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Creative Expression

Your True Self: Who Are You, Really?

Are you what others see? What is your creative dream?

By Kristi Tencarre | Posted September 18, 2006 | Updated September 8, 2019

How do you answer the question: who are you? Do you give the answer that seems most obvious: "I'm a teacher, a parent, an engineer." Or do you say what you feel you truly are deep down inside, not allowing the years of people telling you to be practical force you to bury your true self.

Dreams die with negative thoughts. Dreams die with pessimism. Dreams do not die with failure; it's what comes after the failure that crushes the dream. It's the loss of hope. It's the giving up that kills the dream.

Believe me I have seen many of my dreams die. I have seen others change into different dreams or be replaced by dreams that surpass the original one — dreams I would never have dreamed, but in dreaming small, it grew into something that I either had not thought of or had the hope to dream. I have even forgotten some dreams.

Big or small, a broken dream hurts. According to how much importance you place on the dream, the hurt seems to grow exponentially. You can stop the hurt in a few ways. One of which is to hide the hurt; bury it deep inside, or cover it up and try to forget it. Eventually, it will find its way out and it may come out in ugly outbursts which you don't fully understand. While your dream is struggling to draw breath and crawl out from the mess, you can carry on with your life. Or, perhaps you lose sight of the point of dreaming and give up on your dreams altogether. You become bitter, jaded, callous, maybe even cynical. Why bother dreaming if it remains just a dream, a pipedream, never to become reality. Isn't it better to have no hope than to lose hope?

Stop that line of thinking! Expressing who you really are is not a mortal sin. Allowing yourself to pursue your creative passions, no matter how deeply buried, is freedom. You may not have all day to pursue your dreams, but with the few minutes you do have, you may be able to let a little bit of your true self out. If you make a conscious choice to allow your creativity to come out to play, you may watch a dying or almost dead flower draw new life from the source and begin to stand up straight, blossom and maybe even bloom into a beautiful flower!

Admitting your dream to yourself is the triumphant key. Acknowledging the dream means it is no longer a hidden desire deep in the soul. It may take a while to be able to go public with the dream, but one day it just may happen.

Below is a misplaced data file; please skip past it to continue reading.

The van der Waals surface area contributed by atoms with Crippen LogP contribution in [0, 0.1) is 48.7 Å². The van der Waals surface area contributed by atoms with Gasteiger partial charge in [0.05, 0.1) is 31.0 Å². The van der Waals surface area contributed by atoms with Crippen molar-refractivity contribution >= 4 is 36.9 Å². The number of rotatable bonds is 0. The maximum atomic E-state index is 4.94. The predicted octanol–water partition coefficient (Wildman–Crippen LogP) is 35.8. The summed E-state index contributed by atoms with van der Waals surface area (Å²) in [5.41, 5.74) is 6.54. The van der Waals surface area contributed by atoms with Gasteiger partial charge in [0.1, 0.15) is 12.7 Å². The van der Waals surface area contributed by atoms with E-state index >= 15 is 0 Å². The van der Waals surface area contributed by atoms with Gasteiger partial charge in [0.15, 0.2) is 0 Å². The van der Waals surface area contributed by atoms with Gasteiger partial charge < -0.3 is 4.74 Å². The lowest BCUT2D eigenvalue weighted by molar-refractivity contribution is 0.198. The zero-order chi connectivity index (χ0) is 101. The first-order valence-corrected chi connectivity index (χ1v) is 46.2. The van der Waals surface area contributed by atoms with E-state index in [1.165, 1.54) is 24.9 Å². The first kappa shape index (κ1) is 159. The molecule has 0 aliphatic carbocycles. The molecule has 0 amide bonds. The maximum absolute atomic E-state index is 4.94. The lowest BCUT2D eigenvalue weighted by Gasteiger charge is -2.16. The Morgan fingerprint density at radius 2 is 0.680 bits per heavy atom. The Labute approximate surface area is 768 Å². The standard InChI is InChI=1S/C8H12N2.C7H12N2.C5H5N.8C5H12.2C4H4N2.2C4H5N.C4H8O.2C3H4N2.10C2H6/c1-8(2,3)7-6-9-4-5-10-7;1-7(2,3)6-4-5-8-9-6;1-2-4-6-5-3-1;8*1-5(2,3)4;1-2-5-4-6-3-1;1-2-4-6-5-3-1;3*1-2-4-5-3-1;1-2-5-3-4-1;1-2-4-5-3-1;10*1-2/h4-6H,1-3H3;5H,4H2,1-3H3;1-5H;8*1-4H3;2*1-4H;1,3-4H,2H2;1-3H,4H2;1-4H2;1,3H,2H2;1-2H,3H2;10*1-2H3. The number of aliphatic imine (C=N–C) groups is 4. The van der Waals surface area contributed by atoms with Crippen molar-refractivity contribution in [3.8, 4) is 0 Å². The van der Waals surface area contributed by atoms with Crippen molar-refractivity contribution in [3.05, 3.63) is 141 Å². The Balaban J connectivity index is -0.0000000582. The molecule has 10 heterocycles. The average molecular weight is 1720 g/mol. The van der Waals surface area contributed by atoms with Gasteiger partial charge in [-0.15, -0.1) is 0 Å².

If you have a dream to be something other than what you are, listen to your true self. Your heart and soul has told you what you already are. Even though you may not be famous for your gifts, it does not stop you from being who you really are. We all wear many faces in this masquerade called life, but the true you does not need a mask. It does not need to be covered up and hidden.

Fame does not necessarily equal success. Fame does not make you what you are not. Fame may get you exposure and financial rewards, but fame does not give you talent. I am sure we can all think of examples of famous people who have branched out in artistic ways and received even more fame for these creative pursuits, but if you are like me, you have wondered where their talent is.

Listen to what your talent is telling you. Listen to when it wants to come out to play and allow it that freedom. I have learned that although I am tired at night and may think sleep is more important than writing, if I do not write down the thoughts buzzing around in my head, they will literally keep me up for hours. Sleep is important, but it will not come if I do not first let out the stuff swimming in frenzied circles inside my head, spinning into even more elaborate tales the longer I let them ferment. When I open up and hear the champagne pop of bubbles spill onto the page, not only am I released of their intensity, but I relax and gain deep satisfaction.

I am learning that it is acceptable, to take the time to pursue my dream. I have learned that it is necessary for me to take the time to journal. Journaling gets the junk out that distracts the artist from focusing on the creative process. To my surprise, my husband, who I feared would react negatively to me turning on the light in bed to write, reacted in a tolerant fashion. He told me one night: "You need to write. It's your window to sanity."

Isaac Asimov said: "I write for the same reason I breathe; for if I didn't, I would die." I understand completely. So, I challenge you: who are you, really? I know you feel it, deep down. Now let that true you out. Go for it!

Allowing yourself to become who you truly are can be difficult. It can be scary especially if you have hidden your deep down desires for an extended period of time. Digging them up and allowing them to resurface can be a long process. They may be afraid of the light. You may be afraid of letting them out. Think of this process as a journey. Is it really the destination that is the goal or the actual trip?

Let your dream come out from its hiding place. Be gentle with it and allow yourself the freedom to explore. Take baby steps at first. Banish discouraging thoughts and the safety of giving up. This is your dream; it belongs to no one but you. Treat it with the respect it deserves. And see where your dream takes you.

©2006 Kristi Tencarre. All rights reserved.

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